The Amazon vinyl experiment.
I’m really into finding the weird little blindspots and commonly available “leftover” items that most people overlook. Recently, I’ve dabbled in selling vinyl through Fulfillment by Amazon. Has the experiment been a success? Yes and no.
The first thing you’re likely to think is: People still buy vinyl? Definitely. Vinyl sales have literally doubled in the last 3 years. Doubled.
And vinyl is for sale on Amazon. The problem is: The listings usually aren’t prominent, and a much smaller than average percentage of the product pages have photos. But the vinyl is there.
But does it sell? Here’s my experience so far:
But that doesn’t tell the whole story. They cost me an average of less than $1 each. Every one is selling for $10 and up, and most are in the $20+ range. And the one that sold was priced at $30, netting me around $25. That came very close to covering my total costs at this point, meaning when any of the other 29 sell, its pure profit.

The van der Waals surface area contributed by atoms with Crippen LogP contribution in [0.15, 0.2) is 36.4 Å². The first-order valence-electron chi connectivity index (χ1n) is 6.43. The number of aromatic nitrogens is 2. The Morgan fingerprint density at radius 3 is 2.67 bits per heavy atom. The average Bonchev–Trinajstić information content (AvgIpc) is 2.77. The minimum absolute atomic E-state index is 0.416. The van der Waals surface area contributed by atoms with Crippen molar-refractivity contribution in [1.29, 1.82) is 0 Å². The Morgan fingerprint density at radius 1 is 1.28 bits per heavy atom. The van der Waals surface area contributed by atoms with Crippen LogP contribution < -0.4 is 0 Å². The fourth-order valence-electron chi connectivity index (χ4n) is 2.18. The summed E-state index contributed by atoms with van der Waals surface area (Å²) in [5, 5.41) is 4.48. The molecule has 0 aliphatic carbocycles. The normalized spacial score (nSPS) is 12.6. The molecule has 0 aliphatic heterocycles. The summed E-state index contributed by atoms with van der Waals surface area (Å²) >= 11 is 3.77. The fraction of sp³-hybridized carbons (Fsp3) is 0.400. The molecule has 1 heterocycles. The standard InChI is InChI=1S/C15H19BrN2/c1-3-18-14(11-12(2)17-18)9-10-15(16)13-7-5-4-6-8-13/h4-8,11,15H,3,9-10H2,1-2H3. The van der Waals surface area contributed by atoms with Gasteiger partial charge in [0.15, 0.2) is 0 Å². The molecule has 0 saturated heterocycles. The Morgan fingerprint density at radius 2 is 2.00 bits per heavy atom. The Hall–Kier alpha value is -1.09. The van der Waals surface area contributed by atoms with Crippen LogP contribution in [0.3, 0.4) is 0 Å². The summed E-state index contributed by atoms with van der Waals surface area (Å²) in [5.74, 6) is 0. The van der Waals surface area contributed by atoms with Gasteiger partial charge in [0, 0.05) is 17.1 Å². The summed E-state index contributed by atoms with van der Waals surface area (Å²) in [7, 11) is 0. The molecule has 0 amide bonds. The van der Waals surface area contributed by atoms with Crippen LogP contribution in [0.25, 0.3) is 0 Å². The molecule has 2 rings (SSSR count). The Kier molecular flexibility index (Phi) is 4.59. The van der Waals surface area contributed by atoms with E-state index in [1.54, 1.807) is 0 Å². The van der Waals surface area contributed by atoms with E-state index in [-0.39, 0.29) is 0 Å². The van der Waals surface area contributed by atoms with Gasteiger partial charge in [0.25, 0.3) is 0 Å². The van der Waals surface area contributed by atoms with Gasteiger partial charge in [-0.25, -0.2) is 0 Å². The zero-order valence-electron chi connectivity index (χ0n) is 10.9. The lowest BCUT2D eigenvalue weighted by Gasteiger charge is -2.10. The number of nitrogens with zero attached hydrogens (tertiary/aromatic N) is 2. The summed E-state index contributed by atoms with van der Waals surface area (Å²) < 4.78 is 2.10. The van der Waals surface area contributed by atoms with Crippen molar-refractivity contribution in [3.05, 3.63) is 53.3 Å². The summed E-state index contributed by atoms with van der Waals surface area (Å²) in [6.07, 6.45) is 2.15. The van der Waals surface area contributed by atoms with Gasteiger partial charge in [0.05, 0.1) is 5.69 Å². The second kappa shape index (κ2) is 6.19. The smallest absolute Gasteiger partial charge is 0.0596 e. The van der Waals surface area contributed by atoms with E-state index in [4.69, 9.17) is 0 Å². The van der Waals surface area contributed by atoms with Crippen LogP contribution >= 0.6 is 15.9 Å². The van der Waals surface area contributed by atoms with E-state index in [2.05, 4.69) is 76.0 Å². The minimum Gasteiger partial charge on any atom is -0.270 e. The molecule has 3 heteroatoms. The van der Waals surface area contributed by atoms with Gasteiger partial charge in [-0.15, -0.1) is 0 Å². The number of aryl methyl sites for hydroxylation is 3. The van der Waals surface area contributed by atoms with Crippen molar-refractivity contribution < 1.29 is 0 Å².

The experiment is still young, but so far it seems my approach with book sourcing works best with vinyl as well. I’ve been going for the weird and obscure titles (“STORY OF STAR WARS: RETURN OF THE JEDI”). But with vinyl, even the mainstays seem to have some value. There just don’t seem to be many people selling records on Amazon.
I’ve limited my scope to records with barcodes only (about half of them don’t even show up on my scanning app), and I haven’t even ventured into the world of looking up records manually. If you want to take the time, there may be some serious opportunity there.
So far, the rules to selling records appear to mirror those of long-tail, poorly-ranked books: You ship a lot in with huge margins, and they will sell “every once in awhile.” But in the long term, you’re making your money back tenfold.